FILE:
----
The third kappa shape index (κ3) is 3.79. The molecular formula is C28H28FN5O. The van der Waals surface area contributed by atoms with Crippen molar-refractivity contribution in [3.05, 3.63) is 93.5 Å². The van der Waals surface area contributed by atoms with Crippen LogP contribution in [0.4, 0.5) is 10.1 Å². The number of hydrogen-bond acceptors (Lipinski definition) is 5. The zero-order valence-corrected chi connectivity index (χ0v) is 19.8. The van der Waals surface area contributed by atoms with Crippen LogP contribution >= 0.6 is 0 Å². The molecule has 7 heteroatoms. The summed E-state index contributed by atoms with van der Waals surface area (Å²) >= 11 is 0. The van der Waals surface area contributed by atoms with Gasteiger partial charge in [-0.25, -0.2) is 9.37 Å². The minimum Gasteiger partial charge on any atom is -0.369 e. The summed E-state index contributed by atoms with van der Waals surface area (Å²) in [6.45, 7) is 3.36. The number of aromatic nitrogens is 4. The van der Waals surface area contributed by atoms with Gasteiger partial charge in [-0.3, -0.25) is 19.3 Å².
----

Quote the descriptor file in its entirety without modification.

The third kappa shape index (κ3) is 3.79. The molecular formula is C28H28FN5O. The van der Waals surface area contributed by atoms with Crippen molar-refractivity contribution in [3.05, 3.63) is 93.5 Å². The van der Waals surface area contributed by atoms with Crippen LogP contribution in [0.4, 0.5) is 10.1 Å². The number of hydrogen-bond acceptors (Lipinski definition) is 5. The zero-order valence-corrected chi connectivity index (χ0v) is 19.8. The van der Waals surface area contributed by atoms with Crippen LogP contribution >= 0.6 is 0 Å². The molecule has 7 heteroatoms. The summed E-state index contributed by atoms with van der Waals surface area (Å²) >= 11 is 0. The van der Waals surface area contributed by atoms with Gasteiger partial charge in [-0.25, -0.2) is 9.37 Å². The minimum Gasteiger partial charge on any atom is -0.369 e. The summed E-state index contributed by atoms with van der Waals surface area (Å²) in [6.45, 7) is 3.36. The number of aromatic nitrogens is 4. The van der Waals surface area contributed by atoms with Gasteiger partial charge in [-0.3, -0.25) is 19.3 Å².